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Middle East African Journal of Ophthalmology Middle East African Journal of Ophthalmology
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ORIGINAL ARTICLE
Year : 2009  |  Volume : 16  |  Issue : 2  |  Page : 80-84

Presenting visual acuities in a referral eye center in an oil-producing area of Nigeria


Department of Ophthalmology, University of Benin Teaching Hospital, PMB 1111, Benin City, Nigeria

Correspondence Address:
Afekhide E Omoti
Department of Ophthalmology, University of Benin Teaching Hospital, PMB 1111, Benin City
Nigeria
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Source of Support: None, Conflict of Interest: None


DOI: 10.4103/0974-9233.53866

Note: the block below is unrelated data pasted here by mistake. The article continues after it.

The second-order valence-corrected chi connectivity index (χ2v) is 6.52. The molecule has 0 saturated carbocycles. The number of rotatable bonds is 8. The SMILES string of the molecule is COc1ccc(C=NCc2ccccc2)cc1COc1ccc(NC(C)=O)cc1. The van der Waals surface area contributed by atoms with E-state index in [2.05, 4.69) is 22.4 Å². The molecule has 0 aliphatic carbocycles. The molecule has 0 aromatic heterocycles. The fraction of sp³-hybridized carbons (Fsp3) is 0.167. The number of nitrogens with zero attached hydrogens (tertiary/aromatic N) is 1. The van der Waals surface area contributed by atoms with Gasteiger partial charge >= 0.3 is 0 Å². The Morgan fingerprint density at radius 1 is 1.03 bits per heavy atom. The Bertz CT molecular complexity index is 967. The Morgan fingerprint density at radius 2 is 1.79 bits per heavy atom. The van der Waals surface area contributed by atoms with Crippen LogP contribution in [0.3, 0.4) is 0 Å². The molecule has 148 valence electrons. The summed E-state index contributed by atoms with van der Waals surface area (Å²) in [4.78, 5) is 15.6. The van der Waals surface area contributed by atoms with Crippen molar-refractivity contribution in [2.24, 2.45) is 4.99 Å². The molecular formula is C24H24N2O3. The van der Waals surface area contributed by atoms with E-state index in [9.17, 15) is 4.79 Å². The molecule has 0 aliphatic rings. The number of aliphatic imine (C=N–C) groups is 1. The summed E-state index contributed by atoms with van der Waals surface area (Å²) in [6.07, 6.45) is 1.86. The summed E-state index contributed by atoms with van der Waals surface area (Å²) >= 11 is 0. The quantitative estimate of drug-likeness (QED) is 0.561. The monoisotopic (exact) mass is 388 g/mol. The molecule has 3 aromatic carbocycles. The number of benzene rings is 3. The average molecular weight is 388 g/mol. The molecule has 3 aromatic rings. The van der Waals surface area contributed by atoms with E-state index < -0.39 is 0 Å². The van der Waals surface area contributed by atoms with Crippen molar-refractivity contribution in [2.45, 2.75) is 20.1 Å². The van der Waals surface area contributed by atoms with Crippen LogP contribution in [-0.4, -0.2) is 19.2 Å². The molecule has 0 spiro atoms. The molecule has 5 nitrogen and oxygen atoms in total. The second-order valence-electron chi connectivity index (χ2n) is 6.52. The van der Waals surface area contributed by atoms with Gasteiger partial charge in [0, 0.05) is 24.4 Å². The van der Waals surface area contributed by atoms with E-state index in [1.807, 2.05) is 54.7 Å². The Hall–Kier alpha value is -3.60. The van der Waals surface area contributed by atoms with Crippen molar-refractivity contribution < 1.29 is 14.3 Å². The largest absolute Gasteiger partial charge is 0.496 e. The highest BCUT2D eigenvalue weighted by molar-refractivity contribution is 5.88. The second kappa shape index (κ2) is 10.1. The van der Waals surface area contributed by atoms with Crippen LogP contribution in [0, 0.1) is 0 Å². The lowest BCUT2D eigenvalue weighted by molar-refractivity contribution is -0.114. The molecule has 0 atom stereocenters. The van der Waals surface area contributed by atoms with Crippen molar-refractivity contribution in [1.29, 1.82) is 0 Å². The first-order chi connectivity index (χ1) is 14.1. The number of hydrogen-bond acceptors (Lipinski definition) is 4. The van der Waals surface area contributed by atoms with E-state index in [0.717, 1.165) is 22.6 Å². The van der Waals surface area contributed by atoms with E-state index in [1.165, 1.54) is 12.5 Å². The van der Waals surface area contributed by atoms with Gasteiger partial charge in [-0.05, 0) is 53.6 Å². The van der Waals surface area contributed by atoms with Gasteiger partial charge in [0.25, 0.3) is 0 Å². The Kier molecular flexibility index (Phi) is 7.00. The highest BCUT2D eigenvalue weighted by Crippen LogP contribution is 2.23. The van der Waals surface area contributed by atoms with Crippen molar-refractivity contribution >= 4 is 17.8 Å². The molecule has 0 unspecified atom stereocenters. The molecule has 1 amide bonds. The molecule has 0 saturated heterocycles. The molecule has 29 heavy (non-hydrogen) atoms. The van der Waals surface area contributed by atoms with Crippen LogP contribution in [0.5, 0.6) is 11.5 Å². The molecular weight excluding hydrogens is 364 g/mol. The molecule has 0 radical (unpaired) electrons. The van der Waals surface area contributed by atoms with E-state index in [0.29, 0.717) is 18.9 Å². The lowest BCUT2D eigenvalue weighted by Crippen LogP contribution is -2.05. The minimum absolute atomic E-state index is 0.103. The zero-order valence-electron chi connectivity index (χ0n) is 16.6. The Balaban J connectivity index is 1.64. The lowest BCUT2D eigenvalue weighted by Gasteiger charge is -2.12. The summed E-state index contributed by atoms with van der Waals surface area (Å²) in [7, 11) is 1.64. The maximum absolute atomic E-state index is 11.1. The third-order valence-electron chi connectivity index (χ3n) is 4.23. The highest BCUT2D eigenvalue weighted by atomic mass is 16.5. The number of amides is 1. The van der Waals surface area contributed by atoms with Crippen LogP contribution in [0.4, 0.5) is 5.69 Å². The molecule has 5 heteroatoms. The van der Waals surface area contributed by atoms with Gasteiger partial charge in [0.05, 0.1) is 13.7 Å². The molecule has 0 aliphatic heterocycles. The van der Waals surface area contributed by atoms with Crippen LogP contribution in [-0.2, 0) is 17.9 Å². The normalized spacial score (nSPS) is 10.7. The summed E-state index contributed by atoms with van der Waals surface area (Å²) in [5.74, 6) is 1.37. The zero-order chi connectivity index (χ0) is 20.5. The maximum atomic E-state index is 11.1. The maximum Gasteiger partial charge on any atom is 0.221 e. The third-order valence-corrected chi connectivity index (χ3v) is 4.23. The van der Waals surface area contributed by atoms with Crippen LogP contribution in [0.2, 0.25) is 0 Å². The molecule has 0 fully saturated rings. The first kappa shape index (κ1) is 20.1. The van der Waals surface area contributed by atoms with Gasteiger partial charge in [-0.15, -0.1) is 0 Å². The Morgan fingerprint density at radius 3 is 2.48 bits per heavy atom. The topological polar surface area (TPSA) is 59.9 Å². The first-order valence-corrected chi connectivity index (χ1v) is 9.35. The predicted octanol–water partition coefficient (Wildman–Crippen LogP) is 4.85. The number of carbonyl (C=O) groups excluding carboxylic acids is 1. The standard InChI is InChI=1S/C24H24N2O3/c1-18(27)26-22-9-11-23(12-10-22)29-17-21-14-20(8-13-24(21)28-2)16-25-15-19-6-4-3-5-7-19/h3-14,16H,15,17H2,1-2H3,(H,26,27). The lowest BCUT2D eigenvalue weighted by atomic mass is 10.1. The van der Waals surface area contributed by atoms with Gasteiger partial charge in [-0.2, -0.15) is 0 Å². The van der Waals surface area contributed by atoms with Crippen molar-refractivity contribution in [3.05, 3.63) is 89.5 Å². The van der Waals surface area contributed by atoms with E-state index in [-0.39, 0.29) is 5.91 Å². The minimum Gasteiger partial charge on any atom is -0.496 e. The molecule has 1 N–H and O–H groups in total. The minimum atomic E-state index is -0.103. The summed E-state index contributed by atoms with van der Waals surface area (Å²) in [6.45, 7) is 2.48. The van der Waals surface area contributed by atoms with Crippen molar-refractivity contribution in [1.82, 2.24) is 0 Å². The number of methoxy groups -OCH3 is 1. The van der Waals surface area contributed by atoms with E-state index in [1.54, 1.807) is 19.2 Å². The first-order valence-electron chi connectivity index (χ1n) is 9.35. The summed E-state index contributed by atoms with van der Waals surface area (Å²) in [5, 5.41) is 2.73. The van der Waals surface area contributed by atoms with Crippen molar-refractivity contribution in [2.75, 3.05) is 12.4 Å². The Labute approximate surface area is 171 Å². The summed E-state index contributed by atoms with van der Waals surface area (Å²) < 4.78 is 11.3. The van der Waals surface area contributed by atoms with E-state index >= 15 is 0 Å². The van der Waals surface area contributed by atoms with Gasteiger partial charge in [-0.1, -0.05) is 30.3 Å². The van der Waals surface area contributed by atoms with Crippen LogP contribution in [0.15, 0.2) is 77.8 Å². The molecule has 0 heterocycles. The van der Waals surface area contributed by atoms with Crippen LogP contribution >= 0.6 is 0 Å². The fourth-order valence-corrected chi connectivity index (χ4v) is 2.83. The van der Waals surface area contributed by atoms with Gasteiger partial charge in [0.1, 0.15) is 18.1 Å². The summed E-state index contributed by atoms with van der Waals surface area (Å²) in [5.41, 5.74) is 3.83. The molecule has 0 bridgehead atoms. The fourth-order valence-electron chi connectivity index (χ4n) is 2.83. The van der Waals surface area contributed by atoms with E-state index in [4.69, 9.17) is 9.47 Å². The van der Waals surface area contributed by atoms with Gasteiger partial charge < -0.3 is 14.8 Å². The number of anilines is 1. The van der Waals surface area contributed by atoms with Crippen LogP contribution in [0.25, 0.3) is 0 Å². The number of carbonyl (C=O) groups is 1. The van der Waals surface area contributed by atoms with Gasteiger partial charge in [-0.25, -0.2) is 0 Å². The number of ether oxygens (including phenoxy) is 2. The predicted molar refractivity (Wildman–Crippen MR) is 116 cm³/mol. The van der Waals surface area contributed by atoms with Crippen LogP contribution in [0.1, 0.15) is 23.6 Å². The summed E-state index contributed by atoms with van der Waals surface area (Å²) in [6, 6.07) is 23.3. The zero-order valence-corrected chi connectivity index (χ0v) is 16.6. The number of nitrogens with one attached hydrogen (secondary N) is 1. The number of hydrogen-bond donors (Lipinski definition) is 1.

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Objectives: To determine the pattern of presenting visual acuities at an eye center in the Niger Delta region of Nigeria. Study Design: Retrospective chart review Methods: A retrospective review of patient records attending a private referral eye center providing services for company patients and the general public in the region. Information was obtained from computerized medical records of 6533 patients who attended the center for various eye concerns in a 5-year period (January 1998 to December 2002). Results: A total of 6533 patients were seen in this 5-year period of which 2472 (37.8%) were company patients and 4061 (62.2%). were private patients. There were 3879 males (59.4%) and 2654 females (40.6%). A visual acuity of 6/6 or better was seen in 50.8% of the patients. In 76.6% of patients, a visual acuity of 6/18 or better was recorded. There were 21.4% of patients in the low vision group. Bilateral blindness occurred in 2.1% of patients. Monocular blindness occurred in 3.7% of patients. Low vision occurred in 16.9% of company patients and 24.1% of private patients. Bilateral blindness occurred in 0.9% of company patients and 2.7% of private patients, while monocular blindness occurred in 1.2% of company patients and 5.2% of private patients. The main ocular problems were refractive error, glaucoma, conjunctivitis, headaches, ocular trauma, retina and related pathologies, cataract, uveitis, pterygium and corneal problems. Conclusion: The incidence of low vision and blindness is high in the oil-producing area of the Niger Delta region of Nigeria. Low vision and blindness were more common in private patients than in company patients.


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